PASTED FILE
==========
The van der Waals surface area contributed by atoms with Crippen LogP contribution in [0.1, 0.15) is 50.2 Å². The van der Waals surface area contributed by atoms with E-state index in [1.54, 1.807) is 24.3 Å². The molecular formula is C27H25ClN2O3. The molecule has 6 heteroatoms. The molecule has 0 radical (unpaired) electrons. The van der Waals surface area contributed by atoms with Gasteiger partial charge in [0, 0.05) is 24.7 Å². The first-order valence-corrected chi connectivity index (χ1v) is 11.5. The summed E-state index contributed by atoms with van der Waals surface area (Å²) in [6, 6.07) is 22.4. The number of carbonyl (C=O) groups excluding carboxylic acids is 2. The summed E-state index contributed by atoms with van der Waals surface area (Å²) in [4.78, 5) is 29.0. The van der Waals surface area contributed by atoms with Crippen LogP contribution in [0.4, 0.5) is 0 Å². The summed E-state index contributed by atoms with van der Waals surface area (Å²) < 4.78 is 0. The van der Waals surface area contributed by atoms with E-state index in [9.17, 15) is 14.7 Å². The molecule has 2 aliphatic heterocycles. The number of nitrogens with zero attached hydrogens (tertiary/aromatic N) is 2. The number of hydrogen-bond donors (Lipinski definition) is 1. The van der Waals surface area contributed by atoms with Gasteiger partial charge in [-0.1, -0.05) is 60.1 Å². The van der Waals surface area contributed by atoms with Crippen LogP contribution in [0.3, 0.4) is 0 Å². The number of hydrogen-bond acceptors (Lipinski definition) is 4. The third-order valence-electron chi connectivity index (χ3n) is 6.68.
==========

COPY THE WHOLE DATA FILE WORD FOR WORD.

The van der Waals surface area contributed by atoms with Crippen LogP contribution in [0.1, 0.15) is 50.2 Å². The van der Waals surface area contributed by atoms with E-state index in [1.54, 1.807) is 24.3 Å². The molecular formula is C27H25ClN2O3. The molecule has 6 heteroatoms. The molecule has 0 radical (unpaired) electrons. The van der Waals surface area contributed by atoms with Gasteiger partial charge in [0, 0.05) is 24.7 Å². The first-order valence-corrected chi connectivity index (χ1v) is 11.5. The summed E-state index contributed by atoms with van der Waals surface area (Å²) in [6, 6.07) is 22.4. The number of carbonyl (C=O) groups excluding carboxylic acids is 2. The summed E-state index contributed by atoms with van der Waals surface area (Å²) in [4.78, 5) is 29.0. The van der Waals surface area contributed by atoms with Crippen LogP contribution in [0.4, 0.5) is 0 Å². The summed E-state index contributed by atoms with van der Waals surface area (Å²) < 4.78 is 0. The van der Waals surface area contributed by atoms with E-state index in [9.17, 15) is 14.7 Å². The molecule has 2 aliphatic heterocycles. The number of nitrogens with zero attached hydrogens (tertiary/aromatic N) is 2. The number of hydrogen-bond donors (Lipinski definition) is 1. The van der Waals surface area contributed by atoms with Gasteiger partial charge in [-0.1, -0.05) is 60.1 Å². The van der Waals surface area contributed by atoms with Crippen LogP contribution in [0.3, 0.4) is 0 Å². The number of hydrogen-bond acceptors (Lipinski definition) is 4. The third-order valence-electron chi connectivity index (χ3n) is 6.68.